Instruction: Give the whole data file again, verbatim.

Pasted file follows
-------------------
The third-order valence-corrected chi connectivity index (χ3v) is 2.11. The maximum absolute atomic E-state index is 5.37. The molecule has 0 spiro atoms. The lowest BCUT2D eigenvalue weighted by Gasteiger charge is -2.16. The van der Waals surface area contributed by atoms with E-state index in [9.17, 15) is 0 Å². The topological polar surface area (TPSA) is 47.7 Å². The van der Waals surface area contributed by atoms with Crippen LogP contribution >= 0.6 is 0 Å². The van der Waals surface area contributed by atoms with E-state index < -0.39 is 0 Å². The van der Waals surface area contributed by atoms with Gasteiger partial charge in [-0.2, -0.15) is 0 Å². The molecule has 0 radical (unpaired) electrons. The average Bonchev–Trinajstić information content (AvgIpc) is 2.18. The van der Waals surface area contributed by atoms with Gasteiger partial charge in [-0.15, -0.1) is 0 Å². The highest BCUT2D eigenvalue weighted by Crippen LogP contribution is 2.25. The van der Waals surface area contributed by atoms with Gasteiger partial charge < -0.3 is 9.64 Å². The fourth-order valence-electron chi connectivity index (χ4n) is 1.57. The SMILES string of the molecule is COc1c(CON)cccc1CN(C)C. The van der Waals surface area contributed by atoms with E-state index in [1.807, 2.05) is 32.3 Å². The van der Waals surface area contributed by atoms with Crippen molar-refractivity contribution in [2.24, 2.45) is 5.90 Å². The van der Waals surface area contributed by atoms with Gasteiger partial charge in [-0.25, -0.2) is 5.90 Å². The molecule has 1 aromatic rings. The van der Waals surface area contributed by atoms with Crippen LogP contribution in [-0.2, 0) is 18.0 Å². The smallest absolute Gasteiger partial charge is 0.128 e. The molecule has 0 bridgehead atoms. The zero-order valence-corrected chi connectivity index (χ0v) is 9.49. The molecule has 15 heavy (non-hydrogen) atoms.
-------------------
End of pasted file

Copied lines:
The third-order valence-corrected chi connectivity index (χ3v) is 2.11. The maximum absolute atomic E-state index is 5.37. The molecule has 0 spiro atoms. The lowest BCUT2D eigenvalue weighted by Gasteiger charge is -2.16. The van der Waals surface area contributed by atoms with E-state index in [9.17, 15) is 0 Å². The topological polar surface area (TPSA) is 47.7 Å². The van der Waals surface area contributed by atoms with Crippen LogP contribution >= 0.6 is 0 Å². The van der Waals surface area contributed by atoms with E-state index < -0.39 is 0 Å². The van der Waals surface area contributed by atoms with Gasteiger partial charge in [-0.2, -0.15) is 0 Å². The molecule has 0 radical (unpaired) electrons. The average Bonchev–Trinajstić information content (AvgIpc) is 2.18. The van der Waals surface area contributed by atoms with Gasteiger partial charge in [-0.15, -0.1) is 0 Å². The highest BCUT2D eigenvalue weighted by Crippen LogP contribution is 2.25. The van der Waals surface area contributed by atoms with Gasteiger partial charge < -0.3 is 9.64 Å². The fourth-order valence-electron chi connectivity index (χ4n) is 1.57. The SMILES string of the molecule is COc1c(CON)cccc1CN(C)C. The van der Waals surface area contributed by atoms with E-state index in [1.807, 2.05) is 32.3 Å². The van der Waals surface area contributed by atoms with Crippen molar-refractivity contribution in [2.24, 2.45) is 5.90 Å². The van der Waals surface area contributed by atoms with Gasteiger partial charge in [-0.25, -0.2) is 5.90 Å². The molecule has 1 aromatic rings. The van der Waals surface area contributed by atoms with Crippen LogP contribution in [-0.2, 0) is 18.0 Å². The smallest absolute Gasteiger partial charge is 0.128 e. The molecule has 0 bridgehead atoms. The zero-order valence-corrected chi connectivity index (χ0v) is 9.49. The molecule has 15 heavy (non-hydrogen) atoms.